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I mean if I set to 6

if I have 123, I would get 123.000
if I have 123.45, I would get 123.450
if I have 123456 I would 123456
if I have 1234567 I would get 1234567

In Math there is a name for this though I don't remember.

I can't see it here ? http://msdn.microsoft.com/en-us/library/dwhawy9k.aspx

My question is for C# NOT JAVA and about using STANDARD in this language if it exists not custom algorithm since some people thumbed down : they seem to reinvent the wheel.

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Hi why thumb down ? This is classical math. –  user310291 May 20 '13 at 12:49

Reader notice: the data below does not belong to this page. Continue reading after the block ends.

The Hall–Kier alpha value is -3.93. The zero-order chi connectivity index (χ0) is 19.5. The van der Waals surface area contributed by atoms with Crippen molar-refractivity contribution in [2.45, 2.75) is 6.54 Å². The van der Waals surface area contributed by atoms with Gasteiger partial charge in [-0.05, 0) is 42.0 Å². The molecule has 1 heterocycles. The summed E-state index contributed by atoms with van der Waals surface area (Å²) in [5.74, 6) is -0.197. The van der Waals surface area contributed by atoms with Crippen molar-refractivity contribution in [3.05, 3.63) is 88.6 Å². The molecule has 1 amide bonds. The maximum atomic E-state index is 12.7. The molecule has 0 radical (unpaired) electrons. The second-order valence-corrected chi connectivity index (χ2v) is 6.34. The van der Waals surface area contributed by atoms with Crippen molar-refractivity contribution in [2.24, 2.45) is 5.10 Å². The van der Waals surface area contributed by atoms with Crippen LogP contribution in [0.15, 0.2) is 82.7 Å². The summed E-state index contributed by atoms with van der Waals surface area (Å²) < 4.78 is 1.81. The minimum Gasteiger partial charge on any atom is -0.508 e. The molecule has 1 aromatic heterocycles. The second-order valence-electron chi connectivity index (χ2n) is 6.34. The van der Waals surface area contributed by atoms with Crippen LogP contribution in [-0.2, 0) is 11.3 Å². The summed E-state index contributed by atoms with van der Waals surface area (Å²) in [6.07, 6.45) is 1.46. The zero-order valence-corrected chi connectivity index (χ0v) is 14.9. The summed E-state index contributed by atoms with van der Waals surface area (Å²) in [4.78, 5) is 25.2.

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Duplicate stackoverflow.com/questions/4738853/… –  Akshay Joy May 20 '13 at 12:50
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My question is for C# NOT JAVA and about using STANDARD in this language if it exists not custom algorithm –  user310291 May 20 '13 at 12:50
    
Are you sure 1234567 would be represented as 1234567? Wouldn't it be 1234570 or 1234560, to be consistent? –  mbeckish May 20 '13 at 12:51
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@user310291 - If you are limiting yourself to 6 significant digits when some digits are to the right of the decimal point, why are you allowing 7 significant digits when they are all to the left of the decimal point? –  mbeckish May 20 '13 at 12:56

1 Answer 1

The "#" Custom Specifier

Or just do it manually

Hope it helps, but I still dont get if you just want always 3 decimals or what?

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